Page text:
I mean the point or pointlessness of life in the face of death, and how we avoid and embrace our ultimate ends. And, particularly, how people block the view of mortality with small talk and its physical equivalents. As Two observes toward the play’s conclusion, all he and One have been doing with their elaborate fantasies of their fantasy village has been “filling a room with words.”
By that time, One and Two have been forced into a reckoning of sorts by the arrival of a suave stranger in a trenchcoat. Call her Three; the script does. Embodied with the silken swagger of a film noir villain by Olwen Fouéré, Three makes one hell of an entrance.
She also talks like an infernal angel, shifting to song (the nightclub standard “Time After Time,” with good reason) when a microphone drops from the skies. What she has to say — about giving “life purpose by reaching its edge” — is pure poetry and oh-so alarming to a pair of chaps who have been doing their best to sustain their daily rituals of make-believe.
“Ballyturk” is so verbally dense that it’s possible to be hypnotized, if not numbed, by some of its lush spoken arias. Even at 90 minutes, it would be better shorter.
Fortunately, Walsh’s plays by no means live exclusively by the words he so adores and reviles. As a director, he knows how to weave a web of images that defy language. And he infuses them with a kinetic charge that equally brings to mind the mayhem of Mack Sennett and the shadows of Ingmar Bergman. (The crucial lighting is by Adam Silverman.)
For a spirited summing up of the frantic emptiness of our daily routines, it’s hard to match the sight of Murphy and Murfi (even the actors’ names match the vaudevillian sensibility) going through the morning motions of getting dressed, having breakfast, cleaning up and exercising. This is all conducted at a fast-forward tempo with the 1982 ABC pop hit “The Look of Love,” and it is pure, moronic bliss.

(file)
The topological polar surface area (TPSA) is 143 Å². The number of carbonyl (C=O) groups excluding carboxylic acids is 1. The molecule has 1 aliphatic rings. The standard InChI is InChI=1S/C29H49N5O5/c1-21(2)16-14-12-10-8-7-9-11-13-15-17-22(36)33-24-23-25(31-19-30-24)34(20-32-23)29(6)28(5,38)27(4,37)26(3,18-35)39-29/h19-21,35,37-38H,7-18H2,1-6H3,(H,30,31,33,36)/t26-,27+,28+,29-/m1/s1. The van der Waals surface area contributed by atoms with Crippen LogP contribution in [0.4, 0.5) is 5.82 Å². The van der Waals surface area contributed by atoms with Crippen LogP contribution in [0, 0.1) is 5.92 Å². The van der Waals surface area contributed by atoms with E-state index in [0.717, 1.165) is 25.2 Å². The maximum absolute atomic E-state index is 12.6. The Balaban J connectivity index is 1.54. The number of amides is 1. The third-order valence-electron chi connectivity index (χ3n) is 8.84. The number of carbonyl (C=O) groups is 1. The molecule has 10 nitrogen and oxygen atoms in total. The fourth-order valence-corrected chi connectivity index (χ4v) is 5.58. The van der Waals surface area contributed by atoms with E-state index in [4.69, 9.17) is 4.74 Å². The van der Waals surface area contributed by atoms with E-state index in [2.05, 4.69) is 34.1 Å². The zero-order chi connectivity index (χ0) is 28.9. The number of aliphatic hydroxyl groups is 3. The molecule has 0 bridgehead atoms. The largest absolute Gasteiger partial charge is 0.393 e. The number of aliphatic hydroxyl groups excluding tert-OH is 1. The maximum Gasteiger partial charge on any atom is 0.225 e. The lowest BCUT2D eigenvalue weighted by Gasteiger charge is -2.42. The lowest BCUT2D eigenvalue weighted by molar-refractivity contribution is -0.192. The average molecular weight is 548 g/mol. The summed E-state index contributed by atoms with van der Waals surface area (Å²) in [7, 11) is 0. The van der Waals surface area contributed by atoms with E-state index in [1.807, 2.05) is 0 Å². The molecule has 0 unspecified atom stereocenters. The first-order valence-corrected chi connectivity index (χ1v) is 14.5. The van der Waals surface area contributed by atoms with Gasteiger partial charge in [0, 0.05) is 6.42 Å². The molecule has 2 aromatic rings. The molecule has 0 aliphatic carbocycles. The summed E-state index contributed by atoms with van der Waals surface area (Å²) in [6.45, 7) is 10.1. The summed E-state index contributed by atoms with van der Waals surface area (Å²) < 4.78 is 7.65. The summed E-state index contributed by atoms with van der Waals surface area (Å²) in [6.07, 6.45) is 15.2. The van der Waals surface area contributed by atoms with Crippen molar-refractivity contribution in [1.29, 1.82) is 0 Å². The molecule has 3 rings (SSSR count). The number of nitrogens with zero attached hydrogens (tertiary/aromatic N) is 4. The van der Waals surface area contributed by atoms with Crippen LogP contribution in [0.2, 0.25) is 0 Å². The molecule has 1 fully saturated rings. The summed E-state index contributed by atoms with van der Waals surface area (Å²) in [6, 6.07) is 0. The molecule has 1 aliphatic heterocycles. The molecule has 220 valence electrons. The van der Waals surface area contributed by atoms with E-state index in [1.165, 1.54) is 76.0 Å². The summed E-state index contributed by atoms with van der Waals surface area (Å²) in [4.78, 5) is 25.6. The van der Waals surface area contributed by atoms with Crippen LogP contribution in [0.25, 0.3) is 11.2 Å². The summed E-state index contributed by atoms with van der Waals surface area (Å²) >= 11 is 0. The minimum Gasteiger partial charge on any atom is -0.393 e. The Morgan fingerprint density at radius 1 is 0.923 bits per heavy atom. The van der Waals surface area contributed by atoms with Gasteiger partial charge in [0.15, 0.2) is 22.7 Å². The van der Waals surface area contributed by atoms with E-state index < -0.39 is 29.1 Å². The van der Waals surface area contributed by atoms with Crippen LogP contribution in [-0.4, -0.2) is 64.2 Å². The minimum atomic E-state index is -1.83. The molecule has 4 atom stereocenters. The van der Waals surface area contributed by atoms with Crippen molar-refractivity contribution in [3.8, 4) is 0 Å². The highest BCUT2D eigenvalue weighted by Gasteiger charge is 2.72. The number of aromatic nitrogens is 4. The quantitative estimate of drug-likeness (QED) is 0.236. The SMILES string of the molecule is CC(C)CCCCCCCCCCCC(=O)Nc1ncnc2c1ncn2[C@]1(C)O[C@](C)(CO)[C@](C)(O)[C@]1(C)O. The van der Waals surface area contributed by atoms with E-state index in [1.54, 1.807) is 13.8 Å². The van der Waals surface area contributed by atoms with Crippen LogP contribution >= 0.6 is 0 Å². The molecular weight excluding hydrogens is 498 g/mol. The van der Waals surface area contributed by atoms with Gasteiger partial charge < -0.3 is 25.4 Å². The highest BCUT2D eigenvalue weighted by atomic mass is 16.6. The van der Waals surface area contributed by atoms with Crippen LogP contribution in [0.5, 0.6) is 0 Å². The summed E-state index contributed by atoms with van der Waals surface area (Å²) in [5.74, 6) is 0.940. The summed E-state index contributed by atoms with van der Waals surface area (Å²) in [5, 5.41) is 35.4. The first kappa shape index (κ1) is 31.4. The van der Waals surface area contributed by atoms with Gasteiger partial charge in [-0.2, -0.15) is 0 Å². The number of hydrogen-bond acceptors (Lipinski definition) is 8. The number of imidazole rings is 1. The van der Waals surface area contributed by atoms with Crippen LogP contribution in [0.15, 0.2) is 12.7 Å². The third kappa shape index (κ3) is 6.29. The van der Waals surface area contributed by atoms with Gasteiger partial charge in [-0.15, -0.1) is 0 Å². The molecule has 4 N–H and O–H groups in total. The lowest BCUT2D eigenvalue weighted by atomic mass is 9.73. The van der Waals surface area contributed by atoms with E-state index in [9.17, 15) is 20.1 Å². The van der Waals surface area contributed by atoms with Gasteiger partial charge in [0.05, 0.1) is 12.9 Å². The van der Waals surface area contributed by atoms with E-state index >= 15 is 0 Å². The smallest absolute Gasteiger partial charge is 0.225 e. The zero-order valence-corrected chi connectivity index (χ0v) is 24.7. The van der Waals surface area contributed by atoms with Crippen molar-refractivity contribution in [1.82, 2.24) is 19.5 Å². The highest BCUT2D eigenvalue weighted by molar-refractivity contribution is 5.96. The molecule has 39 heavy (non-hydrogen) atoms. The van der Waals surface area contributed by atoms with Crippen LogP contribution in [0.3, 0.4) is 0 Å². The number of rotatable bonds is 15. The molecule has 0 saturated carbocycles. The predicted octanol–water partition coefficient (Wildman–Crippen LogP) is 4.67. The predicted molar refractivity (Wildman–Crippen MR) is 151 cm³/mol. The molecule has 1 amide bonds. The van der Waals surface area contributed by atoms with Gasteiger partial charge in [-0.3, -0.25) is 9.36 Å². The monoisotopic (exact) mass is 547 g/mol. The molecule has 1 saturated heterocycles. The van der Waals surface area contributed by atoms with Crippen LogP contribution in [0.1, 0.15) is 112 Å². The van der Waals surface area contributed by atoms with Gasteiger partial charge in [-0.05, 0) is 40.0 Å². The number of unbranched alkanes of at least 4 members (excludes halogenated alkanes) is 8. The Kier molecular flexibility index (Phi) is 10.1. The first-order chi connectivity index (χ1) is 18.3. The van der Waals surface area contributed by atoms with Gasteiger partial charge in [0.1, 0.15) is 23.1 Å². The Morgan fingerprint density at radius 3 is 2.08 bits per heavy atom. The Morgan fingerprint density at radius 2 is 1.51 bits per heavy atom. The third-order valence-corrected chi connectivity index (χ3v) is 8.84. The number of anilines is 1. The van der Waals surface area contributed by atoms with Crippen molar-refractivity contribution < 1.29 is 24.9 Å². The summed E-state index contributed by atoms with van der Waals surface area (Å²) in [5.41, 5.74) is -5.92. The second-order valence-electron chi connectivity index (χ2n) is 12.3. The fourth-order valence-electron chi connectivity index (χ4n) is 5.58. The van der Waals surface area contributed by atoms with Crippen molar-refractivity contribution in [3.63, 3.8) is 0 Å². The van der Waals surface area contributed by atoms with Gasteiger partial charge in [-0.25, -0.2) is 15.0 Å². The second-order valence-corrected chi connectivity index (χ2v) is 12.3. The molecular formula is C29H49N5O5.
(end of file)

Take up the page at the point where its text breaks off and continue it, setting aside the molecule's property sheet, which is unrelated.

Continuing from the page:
It’s hard to imagine a successful version of “Ballyturk” without Walsh presiding, obsessively, as director. As it is, the line between his characters marking time and a writer filling space can feel irritatingly thin.
But no matter your immediate response to “Ballyturk,” it is likely to take up residence in your thoughts after you’ve seen it. I’ve been finding it hard to banish that first, icy image of Three, seen as if at the end of an airless and light-stripped tunnel. For all the teetering towers of language that the boys of “Ballyturk” build for themselves, the last word here, as it is in life, is beyond words.
Through Jan. 28 at St. Ann’s Warehouse, Brooklyn; 866-811-4111, stannswarehouse.org. Length: 1 hour, 30 minutes.
Written and directed by Enda Walsh; design by Jamie Vartan; lighting by Adam Silverman; sound by Helen Atkinson; hair and makeup by Val Sherlock; sets by Liz Barker, Jason McCaffrey, Dymphna Tate, Louise Roche; composer, Teho Teardo; props supervisor, Lizzie Chapman; production manager, Eamonn Fox; production manager, Tom Rohan; stage director, Kate Watkins; stage manager, Sophie Flynn. Presented by St. Ann’s Warehouse, Landmark, Galway International Arts Festival and Abbey Theater Amharclann na Mainistreach.
Cast: Tadhg Murphy (One), Mikel Murfi (Two), Olwen Fouéré (Three), Eanna Breathnach (voices), Niall Buggy (voices), Denise Gough (voices), Pauline McLynn (voices), Aaralyn M. Anderson (girl) and Brook Timber (girl).